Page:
So what are you going to be doing?
The intention is to promote the literature of the fantastic to new readers, reluctant readers, and established readers who have not yet investigated contemporary fantasy. We will seek to raise the profile of fantasy writing within the media; in bookshops; in libraries; in schools; at writersí circles and reading groups; at conferences, conventions and literary festivals. We will give readings, talks and lectures; we will run workshops, and participate in panels and question & answer sessions. Activities like this have become very much a part of the novelistís job in recent years, but generally on an individual and haphazard basis. By pooling our skills, resources and experience, we believe we can have a more significant effect.
Isn't this just about selling more books?
Yes, but not in the way you think. We would hope to benefit individually, through increased sales of our own titles, but it is important to us to promote other writers and the genre as a whole. The last ten years have seen dramatic changes in the book trade, to the point where the commercial imperative is to sell ever more copies of ever fewer books; range is sacrificed to turnover, and the same titles are promoted in the same discount offers throughout the trade. Bestsellers thrive, and everyone else suffers.
We mean to counter this trend by bringing readers in past the discount tables and the bestseller charts, to the shelves where much of the most interesting in contemporary writing can be found. Itís true of all genres, including Ďliterary fictioní, but fantasy in particular tends to be labelled and dismissed; we need to persuade journalists, booksellers, librarians and readers that itís not all Tolkien and Terry Pratchett, nor indeed all Harry Potter. There is adult and literary fiction to be found under the fantasy imprints, and we intend to bring it to the fore.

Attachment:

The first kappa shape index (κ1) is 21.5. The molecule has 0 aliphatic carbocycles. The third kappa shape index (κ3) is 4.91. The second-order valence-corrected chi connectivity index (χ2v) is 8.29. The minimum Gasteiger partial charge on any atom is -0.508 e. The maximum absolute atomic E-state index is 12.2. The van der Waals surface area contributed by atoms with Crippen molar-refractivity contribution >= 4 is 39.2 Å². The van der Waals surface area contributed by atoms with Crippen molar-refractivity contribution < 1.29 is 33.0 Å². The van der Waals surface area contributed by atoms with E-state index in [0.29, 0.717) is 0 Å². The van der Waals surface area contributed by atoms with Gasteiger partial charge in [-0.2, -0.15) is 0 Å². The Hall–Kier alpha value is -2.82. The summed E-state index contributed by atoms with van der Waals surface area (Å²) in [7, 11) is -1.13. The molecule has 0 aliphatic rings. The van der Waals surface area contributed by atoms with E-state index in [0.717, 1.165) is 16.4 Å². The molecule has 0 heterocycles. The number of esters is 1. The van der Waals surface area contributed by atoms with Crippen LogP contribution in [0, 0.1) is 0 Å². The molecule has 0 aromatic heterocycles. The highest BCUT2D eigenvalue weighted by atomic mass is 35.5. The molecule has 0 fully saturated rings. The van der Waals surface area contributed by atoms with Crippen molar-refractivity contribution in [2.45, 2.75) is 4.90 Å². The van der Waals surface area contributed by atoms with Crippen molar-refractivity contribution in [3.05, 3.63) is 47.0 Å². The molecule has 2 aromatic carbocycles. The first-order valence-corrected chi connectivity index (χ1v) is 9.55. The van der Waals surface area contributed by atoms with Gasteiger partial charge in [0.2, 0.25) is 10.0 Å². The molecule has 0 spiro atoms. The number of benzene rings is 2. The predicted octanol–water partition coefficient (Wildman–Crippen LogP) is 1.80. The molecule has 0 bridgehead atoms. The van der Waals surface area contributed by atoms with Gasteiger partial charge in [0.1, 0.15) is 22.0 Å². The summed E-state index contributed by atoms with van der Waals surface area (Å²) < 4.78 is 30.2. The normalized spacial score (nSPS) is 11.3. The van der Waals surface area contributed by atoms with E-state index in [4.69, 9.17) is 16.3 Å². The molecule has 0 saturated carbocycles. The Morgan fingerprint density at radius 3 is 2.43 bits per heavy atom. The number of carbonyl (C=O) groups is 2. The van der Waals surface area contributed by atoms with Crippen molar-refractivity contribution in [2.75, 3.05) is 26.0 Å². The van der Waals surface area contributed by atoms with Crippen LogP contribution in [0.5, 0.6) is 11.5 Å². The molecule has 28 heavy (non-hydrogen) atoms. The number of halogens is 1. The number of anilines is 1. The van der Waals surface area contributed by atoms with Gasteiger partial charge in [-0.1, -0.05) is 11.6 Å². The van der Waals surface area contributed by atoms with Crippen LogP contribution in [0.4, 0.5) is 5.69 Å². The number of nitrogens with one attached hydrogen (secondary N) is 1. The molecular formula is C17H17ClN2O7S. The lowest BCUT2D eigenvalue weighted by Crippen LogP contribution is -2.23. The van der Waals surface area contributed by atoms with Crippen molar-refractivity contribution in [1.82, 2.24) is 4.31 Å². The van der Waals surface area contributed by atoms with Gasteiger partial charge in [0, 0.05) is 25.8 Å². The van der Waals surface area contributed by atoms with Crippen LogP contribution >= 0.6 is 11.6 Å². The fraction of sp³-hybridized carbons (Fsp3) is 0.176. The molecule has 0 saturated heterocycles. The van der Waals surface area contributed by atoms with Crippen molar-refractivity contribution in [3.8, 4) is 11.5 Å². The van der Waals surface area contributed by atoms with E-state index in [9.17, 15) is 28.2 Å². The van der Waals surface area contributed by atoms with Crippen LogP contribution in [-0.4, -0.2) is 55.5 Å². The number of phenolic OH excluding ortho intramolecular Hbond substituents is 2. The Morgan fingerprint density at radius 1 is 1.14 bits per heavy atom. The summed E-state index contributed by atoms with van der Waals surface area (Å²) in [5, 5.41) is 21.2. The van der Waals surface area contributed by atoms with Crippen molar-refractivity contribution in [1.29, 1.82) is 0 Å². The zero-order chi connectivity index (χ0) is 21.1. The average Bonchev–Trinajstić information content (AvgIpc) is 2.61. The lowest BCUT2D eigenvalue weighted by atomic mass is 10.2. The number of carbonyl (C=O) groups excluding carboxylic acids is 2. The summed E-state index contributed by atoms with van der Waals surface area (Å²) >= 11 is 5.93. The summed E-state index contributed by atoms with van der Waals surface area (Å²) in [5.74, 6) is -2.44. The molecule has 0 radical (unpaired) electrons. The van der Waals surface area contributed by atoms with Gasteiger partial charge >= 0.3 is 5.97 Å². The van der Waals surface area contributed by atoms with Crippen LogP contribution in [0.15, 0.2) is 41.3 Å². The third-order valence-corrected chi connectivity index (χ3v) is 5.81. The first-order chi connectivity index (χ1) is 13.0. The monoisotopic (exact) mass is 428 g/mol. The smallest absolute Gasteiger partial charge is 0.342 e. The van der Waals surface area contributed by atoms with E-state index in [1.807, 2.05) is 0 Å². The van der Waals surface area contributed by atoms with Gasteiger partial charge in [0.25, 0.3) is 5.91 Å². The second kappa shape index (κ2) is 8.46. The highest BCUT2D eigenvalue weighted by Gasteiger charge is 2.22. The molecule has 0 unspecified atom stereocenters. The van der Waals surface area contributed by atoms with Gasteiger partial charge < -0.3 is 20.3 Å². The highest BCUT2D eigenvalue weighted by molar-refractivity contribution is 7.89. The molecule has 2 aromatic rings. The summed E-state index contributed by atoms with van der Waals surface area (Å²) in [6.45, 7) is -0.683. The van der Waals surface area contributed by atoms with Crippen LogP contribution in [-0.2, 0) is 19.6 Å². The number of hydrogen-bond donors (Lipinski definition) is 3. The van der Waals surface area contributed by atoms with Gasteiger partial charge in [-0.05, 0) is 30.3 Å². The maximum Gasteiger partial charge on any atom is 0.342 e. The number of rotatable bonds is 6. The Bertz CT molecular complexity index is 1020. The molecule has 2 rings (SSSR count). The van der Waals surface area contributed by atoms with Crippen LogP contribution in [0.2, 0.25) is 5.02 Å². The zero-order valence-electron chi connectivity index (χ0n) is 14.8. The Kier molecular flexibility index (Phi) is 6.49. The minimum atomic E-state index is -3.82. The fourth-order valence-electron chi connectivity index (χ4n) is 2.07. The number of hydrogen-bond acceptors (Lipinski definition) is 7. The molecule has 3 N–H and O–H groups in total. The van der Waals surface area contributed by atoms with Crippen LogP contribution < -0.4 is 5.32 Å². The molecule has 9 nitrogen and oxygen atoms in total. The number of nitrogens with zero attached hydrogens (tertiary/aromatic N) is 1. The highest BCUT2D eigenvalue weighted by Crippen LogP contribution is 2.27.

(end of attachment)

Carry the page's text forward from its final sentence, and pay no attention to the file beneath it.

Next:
It's certainly an interesting idea. Who came up with it?
Actually, this kind of collaborative initiative has been pioneered by crime writers such as The Murder Squad and The Unusual Suspects. Those authors as well as libraries and literary festivals have found it a worthwhile approach.
Are you now joined at the hip or have you all undergone some kind of Vulcan mindmeld?
Neither. We all continue to work as independent authors and to do different events and conventions individually. This joint initiative is something we're doing in addition.
And contacting us doesn't commit you to having all of us along. The line up can be arranged depending on what your requirements are, and indeed, who's available.
You're presumably not doing this for free?
Naturally, we'll continue to attend science-fiction conventions, as well as fan and bookshop events, on the customary self-financing basis, unless specifically invited to attend as guests with expenses-paid status.
When we're providing our professional services, we think it's reasonable to charge professional fees and have our travel costs covered. Rates are negotiable depending on the event, the organisation behind it, how many there are of us and what exactly we're doing. Contact us to discuss your requirements and your resources.
And this is it, is it, the nine of you?
Not necessarily. Depending on the occasion, you might well find someone else from our extensive acquaintance among SF&F writers with us. Equally, we'll be happy to come along and join in the fun at other events. We're not setting ourselves up as some exclusive cabal.
Sounds great! How do I join?
Sorry but we're keeping the group small for ease of coordination and liaison. If this changes, we'll be discussing among ourselves who to invite to join us. That said, we'll be happy to share our experiences with any other groups of genre writers curious to learn how we're getting on.
Contact us via email@example.com .